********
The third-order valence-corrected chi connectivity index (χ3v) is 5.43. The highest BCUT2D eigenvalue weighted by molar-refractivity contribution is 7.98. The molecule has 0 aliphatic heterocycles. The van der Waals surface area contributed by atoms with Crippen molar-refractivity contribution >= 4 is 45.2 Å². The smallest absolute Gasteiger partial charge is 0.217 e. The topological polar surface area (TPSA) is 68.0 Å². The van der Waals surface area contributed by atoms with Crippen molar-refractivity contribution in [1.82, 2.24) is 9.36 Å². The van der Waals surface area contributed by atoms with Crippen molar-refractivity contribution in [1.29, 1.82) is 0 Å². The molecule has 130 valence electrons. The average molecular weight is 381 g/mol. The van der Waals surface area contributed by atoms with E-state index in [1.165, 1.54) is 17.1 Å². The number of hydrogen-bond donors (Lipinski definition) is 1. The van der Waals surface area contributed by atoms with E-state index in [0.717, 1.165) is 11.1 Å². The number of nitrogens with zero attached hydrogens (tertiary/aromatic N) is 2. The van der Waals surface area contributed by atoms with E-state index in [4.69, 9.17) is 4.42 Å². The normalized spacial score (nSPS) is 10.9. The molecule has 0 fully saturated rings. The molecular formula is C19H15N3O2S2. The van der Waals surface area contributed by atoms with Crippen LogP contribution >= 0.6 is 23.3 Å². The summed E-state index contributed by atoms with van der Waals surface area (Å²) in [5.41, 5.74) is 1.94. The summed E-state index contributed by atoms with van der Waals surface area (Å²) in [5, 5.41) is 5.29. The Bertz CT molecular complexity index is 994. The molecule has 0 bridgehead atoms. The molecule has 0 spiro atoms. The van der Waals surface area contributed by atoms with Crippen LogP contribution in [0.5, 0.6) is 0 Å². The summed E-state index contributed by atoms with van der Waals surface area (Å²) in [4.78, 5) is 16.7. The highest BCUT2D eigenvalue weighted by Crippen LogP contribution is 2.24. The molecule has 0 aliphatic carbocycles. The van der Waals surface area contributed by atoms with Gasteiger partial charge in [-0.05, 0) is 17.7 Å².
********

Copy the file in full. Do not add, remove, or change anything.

The third-order valence-corrected chi connectivity index (χ3v) is 5.43. The highest BCUT2D eigenvalue weighted by molar-refractivity contribution is 7.98. The molecule has 0 aliphatic heterocycles. The van der Waals surface area contributed by atoms with Crippen molar-refractivity contribution >= 4 is 45.2 Å². The smallest absolute Gasteiger partial charge is 0.217 e. The topological polar surface area (TPSA) is 68.0 Å². The van der Waals surface area contributed by atoms with Crippen molar-refractivity contribution in [1.82, 2.24) is 9.36 Å². The van der Waals surface area contributed by atoms with Crippen molar-refractivity contribution in [1.29, 1.82) is 0 Å². The molecule has 130 valence electrons. The average molecular weight is 381 g/mol. The van der Waals surface area contributed by atoms with E-state index in [1.165, 1.54) is 17.1 Å². The number of hydrogen-bond donors (Lipinski definition) is 1. The van der Waals surface area contributed by atoms with E-state index in [0.717, 1.165) is 11.1 Å². The number of nitrogens with zero attached hydrogens (tertiary/aromatic N) is 2. The van der Waals surface area contributed by atoms with E-state index in [4.69, 9.17) is 4.42 Å². The normalized spacial score (nSPS) is 10.9. The molecule has 0 fully saturated rings. The molecular formula is C19H15N3O2S2. The van der Waals surface area contributed by atoms with Crippen LogP contribution >= 0.6 is 23.3 Å². The summed E-state index contributed by atoms with van der Waals surface area (Å²) in [5.41, 5.74) is 1.94. The summed E-state index contributed by atoms with van der Waals surface area (Å²) in [5, 5.41) is 5.29. The Bertz CT molecular complexity index is 994. The molecule has 0 bridgehead atoms. The molecule has 0 spiro atoms. The van der Waals surface area contributed by atoms with Crippen LogP contribution in [0.5, 0.6) is 0 Å². The summed E-state index contributed by atoms with van der Waals surface area (Å²) in [4.78, 5) is 16.7. The highest BCUT2D eigenvalue weighted by Crippen LogP contribution is 2.24. The molecule has 0 aliphatic carbocycles. The van der Waals surface area contributed by atoms with Gasteiger partial charge in [-0.05, 0) is 17.7 Å².